I am always intrigued by books that have time travel as part of the plot. Dream Walker by Larry Prosor offers a look back in time to when the Native Americans were still living along the coast of California. I was sent a copy at no charge for my honest review.
About Dream Walker:
Fired from his job at an Indian casino and armed with a dolphin amulet gifted to him by his Noqoto grandfather, student archaeologist Peter Martinez is on a mission to save Rocky Point, California from an oil giant’s development plans. But when his exploration of the sacred coastal land leads him to an ancient burial cave in the side of a cliff, a wave knocks him into the water and he wakes up on the beach―more than 300 years in the past.
His Noqoto ancestors have occupied this shore for thousands of years, but in 1786 their experiences with the Spanish have left them wary of strangers. That this Dream Walker outsider who walks into their village and knows so little of their world hints at their destiny is alarming. But when the village leader’s son leads Peter into the wilderness to test his character and resolve, the skills taught to Peter by his grandfather wins over the tribe and they begin to listen to his words of warning. Is there anything they can do to prevent the future Peter says is coming? Or can they use his knowledge to save themselves?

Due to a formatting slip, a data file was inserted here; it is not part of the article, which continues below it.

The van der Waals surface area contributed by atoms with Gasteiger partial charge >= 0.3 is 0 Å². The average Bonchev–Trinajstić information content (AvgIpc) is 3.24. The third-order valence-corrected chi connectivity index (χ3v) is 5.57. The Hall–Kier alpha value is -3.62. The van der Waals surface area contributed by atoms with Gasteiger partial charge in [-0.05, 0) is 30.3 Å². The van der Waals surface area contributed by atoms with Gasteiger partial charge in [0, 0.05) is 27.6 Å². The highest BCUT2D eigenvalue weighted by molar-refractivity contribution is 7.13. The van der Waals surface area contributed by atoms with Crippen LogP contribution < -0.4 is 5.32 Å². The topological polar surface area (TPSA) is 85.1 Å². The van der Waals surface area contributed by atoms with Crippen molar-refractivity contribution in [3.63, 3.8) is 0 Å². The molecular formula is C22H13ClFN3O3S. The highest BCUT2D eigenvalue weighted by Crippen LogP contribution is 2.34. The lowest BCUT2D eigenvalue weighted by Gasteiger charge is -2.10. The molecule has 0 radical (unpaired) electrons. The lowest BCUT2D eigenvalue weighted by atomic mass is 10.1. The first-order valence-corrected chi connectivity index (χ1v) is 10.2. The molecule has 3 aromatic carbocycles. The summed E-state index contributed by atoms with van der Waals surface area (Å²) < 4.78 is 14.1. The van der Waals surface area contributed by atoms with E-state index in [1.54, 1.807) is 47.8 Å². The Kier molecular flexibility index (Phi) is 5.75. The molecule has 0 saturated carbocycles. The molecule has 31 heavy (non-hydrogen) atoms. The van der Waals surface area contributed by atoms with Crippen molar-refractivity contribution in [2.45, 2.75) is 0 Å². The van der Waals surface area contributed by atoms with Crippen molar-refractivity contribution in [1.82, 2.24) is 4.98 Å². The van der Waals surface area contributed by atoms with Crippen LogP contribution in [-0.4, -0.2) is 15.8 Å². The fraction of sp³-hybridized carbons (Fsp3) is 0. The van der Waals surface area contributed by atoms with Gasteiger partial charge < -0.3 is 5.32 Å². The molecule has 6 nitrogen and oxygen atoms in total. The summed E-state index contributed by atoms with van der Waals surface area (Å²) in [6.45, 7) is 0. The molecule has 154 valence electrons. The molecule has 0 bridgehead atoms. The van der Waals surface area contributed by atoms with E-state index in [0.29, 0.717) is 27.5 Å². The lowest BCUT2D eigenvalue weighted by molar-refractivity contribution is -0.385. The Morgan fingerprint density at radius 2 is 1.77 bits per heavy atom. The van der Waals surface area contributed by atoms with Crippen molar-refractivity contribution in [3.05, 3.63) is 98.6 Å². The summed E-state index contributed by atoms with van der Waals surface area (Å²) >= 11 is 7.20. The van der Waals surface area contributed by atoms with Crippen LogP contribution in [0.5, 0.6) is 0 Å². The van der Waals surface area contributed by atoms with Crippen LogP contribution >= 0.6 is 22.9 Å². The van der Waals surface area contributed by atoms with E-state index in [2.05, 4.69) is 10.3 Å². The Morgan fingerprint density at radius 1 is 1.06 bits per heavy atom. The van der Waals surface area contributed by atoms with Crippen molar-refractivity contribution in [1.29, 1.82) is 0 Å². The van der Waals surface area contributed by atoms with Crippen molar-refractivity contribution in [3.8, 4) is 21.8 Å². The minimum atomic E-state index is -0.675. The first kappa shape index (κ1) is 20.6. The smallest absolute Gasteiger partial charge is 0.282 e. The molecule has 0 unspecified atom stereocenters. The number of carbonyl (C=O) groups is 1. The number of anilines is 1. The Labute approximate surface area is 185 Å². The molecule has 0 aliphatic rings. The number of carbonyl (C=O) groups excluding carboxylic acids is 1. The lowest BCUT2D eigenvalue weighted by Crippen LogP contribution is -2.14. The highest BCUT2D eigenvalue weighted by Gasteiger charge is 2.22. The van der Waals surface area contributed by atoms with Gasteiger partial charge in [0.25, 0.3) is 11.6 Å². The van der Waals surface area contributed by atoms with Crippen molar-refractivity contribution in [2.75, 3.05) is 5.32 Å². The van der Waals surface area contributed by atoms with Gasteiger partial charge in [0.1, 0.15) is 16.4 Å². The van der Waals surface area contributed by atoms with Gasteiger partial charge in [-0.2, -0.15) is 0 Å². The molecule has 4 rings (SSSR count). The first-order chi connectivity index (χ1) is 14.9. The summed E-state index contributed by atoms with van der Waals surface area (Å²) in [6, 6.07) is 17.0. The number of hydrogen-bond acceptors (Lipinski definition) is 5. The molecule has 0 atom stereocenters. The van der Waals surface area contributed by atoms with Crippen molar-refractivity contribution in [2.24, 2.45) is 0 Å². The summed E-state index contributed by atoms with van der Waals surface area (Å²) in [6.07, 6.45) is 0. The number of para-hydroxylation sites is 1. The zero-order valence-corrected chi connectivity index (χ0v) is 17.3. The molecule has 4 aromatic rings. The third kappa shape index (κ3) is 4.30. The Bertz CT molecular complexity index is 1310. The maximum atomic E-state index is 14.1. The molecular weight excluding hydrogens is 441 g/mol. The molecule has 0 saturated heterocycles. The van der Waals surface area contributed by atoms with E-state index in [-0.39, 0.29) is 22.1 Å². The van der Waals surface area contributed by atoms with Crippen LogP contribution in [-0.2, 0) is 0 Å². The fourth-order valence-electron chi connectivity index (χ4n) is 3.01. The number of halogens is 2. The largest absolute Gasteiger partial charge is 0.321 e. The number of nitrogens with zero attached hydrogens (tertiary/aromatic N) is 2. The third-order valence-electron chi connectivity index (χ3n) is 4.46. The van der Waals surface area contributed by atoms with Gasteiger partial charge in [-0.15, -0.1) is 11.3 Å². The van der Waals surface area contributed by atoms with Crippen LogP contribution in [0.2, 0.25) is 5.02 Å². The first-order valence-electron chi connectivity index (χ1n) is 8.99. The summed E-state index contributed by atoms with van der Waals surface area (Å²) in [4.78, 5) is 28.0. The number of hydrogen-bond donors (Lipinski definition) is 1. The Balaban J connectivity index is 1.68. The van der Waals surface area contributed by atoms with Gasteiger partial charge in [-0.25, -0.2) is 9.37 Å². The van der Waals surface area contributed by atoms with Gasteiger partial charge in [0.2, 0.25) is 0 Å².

About the Author:
Larry Prosor is a novelist, screenwriter and photographer. His books include Dream Walker, Lake Tahoe and Nevada. His words and images appear in numerous books, media, calendars, advertising and art worldwide. He believes storytelling is best told by living a life filled with interesting stories. Born in California, he lives in New Zealand.
There is much to praise in this novel and yet I found myself coming out of the story so many times it was distracting. When I read I generally find myself floating along in the story, almost like watching a movie in my head. When I encounter a book that doesn’t flow or brings me in and out of that state I get frustrated.
Peter is a young man who would rather be surfing but he has a job at his Tribe’s casino – that he hates, but it’s a job. He is late – again – and his behaviour causes him to lose his job. He’s not exactly sad at this outcome and he takes the opportunity to head to his college and hopefully work on finishing his thesis. There he finds out he will work on a cultural study in an area where an energy company wants to put in a large plant for oil/gas processing. It’s one of Peter’s favorite surf spots and he is devastated at the possibility that the area will be destroyed.
While on the study Peter has an accident – or is it? – and he travels back in time to the era of his Ancestors where he interacts with them including showing them how to build surfboards and how to surf.
If you can’t already tell, surfing plays a big role in this novel. If you don’t like/don’t understand/don’t care about surfing, much will be lost on you as it was on me.
Along the way Peter meets a young woman scientist who is also working to stop the construction and they form a strong bond.
At times the book was very interesting and Mr. Prosor has a magical way with words when he is describing anything to do with nature. He is not so magical when it comes to dialog. It’s also not a book that is going to appeal to people who don’t believe that climate change is real because it plays a major role in the book.
There is a good book in here somewhere, I just think it needed a little more refining.
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